Art Ensemble of Chicago
Lester Bowie trumpet, celeste, bass drum
Joseph Jarman reeds, percussion, vocal
Roscoe Mitchell reeds, percussion
Malachi Favors Maghostus bass, percussion, melodica
Famoudou Don Moye drums, percussion, vocal
Recorded May 1978 at Tonstudio Bauer, Ludwigsburg
Engineer: Martin Wieland
Produced by Manfred Eicher
The legendary Art Ensemble of Chicago, currently in their fifth decade of activity, ended a five-year studio silence with Nice Guys, their debut for ECM at the pinnacle of the label’s output. As children of Chicago’s groundbreaking Association for the Advancement of Creative Musicians (AACM)—which also finds Jack DeJohnette, Anthony Braxton, and Wadada Leo Smith on its formidable roster—Ensemble members bring to every project a sound as eclectic as their technology. Theirs is simply positive music-making that is loads of fun and possesses much to admire. Free of dangerous philosophical trappings and illusions of space, it forges through the loose aesthetic of its performance a circle in which any and all listeners feel included.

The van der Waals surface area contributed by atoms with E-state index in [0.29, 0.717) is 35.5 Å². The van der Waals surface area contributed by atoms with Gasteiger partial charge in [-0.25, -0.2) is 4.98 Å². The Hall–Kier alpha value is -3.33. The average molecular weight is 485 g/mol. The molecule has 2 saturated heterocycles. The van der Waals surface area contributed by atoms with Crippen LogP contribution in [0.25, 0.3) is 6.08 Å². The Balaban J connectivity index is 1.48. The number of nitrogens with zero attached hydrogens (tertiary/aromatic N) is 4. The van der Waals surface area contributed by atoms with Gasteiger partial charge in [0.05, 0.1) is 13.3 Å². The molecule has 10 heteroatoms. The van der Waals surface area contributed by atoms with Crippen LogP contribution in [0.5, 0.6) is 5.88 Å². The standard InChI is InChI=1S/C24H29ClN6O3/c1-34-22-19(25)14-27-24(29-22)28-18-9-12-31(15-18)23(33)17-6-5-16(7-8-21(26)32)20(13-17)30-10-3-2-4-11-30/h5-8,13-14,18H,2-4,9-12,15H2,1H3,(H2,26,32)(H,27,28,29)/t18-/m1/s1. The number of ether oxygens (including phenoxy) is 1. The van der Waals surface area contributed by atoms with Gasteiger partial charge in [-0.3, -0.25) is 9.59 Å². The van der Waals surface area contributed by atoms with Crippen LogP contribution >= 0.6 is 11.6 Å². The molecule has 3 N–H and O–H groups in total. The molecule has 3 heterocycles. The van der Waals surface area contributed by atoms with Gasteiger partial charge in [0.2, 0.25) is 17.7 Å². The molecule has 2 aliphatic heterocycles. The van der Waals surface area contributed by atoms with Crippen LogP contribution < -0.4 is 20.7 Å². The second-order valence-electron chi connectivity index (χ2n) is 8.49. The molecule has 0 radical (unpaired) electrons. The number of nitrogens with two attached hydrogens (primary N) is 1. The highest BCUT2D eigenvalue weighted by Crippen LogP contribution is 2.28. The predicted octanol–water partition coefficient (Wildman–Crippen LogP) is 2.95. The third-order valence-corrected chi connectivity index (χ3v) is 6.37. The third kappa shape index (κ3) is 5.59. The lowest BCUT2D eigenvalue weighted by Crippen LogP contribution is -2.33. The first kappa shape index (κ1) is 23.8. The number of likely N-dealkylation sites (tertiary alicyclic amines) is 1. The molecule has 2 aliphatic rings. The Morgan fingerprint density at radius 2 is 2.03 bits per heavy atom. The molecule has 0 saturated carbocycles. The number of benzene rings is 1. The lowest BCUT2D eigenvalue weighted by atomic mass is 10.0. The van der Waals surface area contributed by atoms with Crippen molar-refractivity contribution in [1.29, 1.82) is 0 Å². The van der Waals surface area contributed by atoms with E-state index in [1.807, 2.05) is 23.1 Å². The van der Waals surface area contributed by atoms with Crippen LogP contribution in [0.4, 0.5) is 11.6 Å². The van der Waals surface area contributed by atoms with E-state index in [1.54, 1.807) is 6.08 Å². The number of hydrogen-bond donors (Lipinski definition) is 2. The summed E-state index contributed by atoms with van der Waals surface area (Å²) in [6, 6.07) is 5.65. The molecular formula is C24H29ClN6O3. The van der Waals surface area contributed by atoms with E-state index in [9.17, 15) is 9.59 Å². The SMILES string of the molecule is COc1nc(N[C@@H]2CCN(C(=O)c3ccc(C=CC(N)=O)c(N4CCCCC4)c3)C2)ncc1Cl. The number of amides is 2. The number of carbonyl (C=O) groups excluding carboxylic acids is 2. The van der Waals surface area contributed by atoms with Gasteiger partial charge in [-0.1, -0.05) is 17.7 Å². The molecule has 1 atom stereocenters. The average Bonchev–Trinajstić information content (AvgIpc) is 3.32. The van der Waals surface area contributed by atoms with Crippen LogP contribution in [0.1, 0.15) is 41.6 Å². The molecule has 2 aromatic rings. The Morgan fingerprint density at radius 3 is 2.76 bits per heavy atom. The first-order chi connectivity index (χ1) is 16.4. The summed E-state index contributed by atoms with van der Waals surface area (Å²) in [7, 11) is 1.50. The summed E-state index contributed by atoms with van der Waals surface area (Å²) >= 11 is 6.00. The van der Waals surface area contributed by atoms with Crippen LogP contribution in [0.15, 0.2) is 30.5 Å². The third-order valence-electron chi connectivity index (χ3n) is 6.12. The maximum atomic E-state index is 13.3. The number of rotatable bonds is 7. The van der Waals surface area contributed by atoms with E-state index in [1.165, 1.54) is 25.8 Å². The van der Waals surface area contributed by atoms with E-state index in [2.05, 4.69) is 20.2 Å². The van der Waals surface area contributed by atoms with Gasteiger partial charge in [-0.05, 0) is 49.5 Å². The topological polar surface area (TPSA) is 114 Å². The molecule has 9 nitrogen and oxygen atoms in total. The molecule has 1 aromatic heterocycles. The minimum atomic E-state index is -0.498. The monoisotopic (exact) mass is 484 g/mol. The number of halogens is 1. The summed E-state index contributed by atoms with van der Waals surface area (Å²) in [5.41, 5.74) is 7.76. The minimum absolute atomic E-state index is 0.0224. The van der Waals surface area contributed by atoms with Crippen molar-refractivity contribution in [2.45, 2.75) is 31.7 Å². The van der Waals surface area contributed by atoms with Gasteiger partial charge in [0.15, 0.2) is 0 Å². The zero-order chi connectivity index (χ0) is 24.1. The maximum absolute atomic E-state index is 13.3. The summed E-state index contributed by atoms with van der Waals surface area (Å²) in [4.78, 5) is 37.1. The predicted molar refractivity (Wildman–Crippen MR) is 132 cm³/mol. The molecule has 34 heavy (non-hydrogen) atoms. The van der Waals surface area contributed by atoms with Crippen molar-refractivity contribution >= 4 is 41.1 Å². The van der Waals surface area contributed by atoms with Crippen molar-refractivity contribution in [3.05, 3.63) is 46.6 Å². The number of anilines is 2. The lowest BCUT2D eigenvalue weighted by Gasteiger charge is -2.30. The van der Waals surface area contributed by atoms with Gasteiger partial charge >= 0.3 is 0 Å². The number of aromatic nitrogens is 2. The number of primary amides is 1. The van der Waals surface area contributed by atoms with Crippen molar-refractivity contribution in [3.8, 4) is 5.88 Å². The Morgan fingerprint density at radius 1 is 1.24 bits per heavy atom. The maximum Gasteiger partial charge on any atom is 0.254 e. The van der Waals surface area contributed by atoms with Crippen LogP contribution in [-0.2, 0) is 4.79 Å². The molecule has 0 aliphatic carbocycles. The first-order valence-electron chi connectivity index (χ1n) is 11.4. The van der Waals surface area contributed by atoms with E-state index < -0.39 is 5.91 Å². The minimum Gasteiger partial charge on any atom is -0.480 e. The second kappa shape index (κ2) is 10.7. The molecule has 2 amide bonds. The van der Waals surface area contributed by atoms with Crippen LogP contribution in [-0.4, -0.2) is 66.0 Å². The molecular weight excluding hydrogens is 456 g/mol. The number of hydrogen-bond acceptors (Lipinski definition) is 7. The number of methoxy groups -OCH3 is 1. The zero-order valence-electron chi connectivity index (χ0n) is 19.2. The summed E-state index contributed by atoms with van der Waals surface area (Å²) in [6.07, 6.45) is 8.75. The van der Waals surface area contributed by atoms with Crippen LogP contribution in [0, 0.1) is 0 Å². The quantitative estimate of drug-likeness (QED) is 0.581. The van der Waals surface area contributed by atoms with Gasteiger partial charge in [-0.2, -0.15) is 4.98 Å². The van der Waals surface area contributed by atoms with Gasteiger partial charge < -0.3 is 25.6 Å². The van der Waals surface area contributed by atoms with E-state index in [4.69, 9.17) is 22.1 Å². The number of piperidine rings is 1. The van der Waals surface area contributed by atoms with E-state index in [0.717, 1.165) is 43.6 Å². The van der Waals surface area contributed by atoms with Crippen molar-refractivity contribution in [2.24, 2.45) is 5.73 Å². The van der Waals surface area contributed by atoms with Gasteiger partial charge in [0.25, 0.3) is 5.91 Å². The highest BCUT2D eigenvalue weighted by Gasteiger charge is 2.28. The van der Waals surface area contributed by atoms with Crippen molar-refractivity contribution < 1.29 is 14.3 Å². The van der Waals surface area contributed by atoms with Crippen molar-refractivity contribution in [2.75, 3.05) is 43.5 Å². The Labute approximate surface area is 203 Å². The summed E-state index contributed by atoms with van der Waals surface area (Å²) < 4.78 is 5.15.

The group’s noted fondness for “little instruments” adds color at every turn, as in the blown menagerie that is “Folkus,” the sole contribution from drummer Don Moye. Amid accents from parallel dimensions, winds and brass get locked in a cacophonous traffic jam—recalling the opening of Jean-Luc Godard’s Weekend—before falling into shadowy gestures and other cosmic accidents. Out of this, we awaken with Moye’s footsteps as a flock of shawms flies overhead into a tease. Such enigmatic caravans are emblematic of the AEC at their most visceral. Leader and reed-meister Roscoe Mitchell delights with the title track and with “Cyp,” both likeminded forays into breath and time. In the latter, we get the first (and perhaps last) bike horn “solo” in all of jazz, as well as some powerful wails from trumpeter Lester Bowie, who also lures us in with the album’s opener, “Ja.” Here, we start in freefall, finding solid ground beneath our sonic feet as the group slips into a Jamaican free-for-all. Joseph Jarman brings his saxophonic skills to the tripping rhythms of “597-59.” Bassist Malachi Favors, who provides not a few captivating moments, is the bounding foil thereof. Yet it is “Dreaming Of The Master,” Jarman’s nearly 12-minute love letter to Miles Davis, that brings the album to its most emphatic conclusions. With more specific execution, it shows the depth and breadth of the Ensemble at their best. Moye kicks things up a notch or two, paving the way for star turns from Mitchell, so that when the vampy horns return we hear them not as a memory but as an entirely new collective experience. And in the end, this is what the AEC is all about.